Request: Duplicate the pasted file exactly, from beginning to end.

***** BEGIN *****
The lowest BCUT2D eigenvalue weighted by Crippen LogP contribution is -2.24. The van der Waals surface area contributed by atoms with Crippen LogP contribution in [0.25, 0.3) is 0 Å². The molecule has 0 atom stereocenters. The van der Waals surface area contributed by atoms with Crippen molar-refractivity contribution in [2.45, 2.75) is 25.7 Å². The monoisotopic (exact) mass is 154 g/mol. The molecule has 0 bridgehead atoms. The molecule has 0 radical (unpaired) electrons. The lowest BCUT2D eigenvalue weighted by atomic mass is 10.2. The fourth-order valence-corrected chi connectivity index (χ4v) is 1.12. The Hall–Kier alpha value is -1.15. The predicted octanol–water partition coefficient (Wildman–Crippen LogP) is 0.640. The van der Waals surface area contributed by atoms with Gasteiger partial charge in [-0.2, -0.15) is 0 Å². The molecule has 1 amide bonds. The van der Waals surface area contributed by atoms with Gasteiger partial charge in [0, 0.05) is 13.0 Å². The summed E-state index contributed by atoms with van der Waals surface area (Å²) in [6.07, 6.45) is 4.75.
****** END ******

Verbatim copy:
The lowest BCUT2D eigenvalue weighted by Crippen LogP contribution is -2.24. The van der Waals surface area contributed by atoms with Crippen LogP contribution in [0.25, 0.3) is 0 Å². The molecule has 0 atom stereocenters. The van der Waals surface area contributed by atoms with Crippen molar-refractivity contribution in [2.45, 2.75) is 25.7 Å². The monoisotopic (exact) mass is 154 g/mol. The molecule has 0 bridgehead atoms. The molecule has 0 radical (unpaired) electrons. The lowest BCUT2D eigenvalue weighted by atomic mass is 10.2. The fourth-order valence-corrected chi connectivity index (χ4v) is 1.12. The Hall–Kier alpha value is -1.15. The predicted octanol–water partition coefficient (Wildman–Crippen LogP) is 0.640. The van der Waals surface area contributed by atoms with Gasteiger partial charge in [-0.2, -0.15) is 0 Å². The molecule has 1 amide bonds. The van der Waals surface area contributed by atoms with Gasteiger partial charge in [0, 0.05) is 13.0 Å². The summed E-state index contributed by atoms with van der Waals surface area (Å²) in [6.07, 6.45) is 4.75.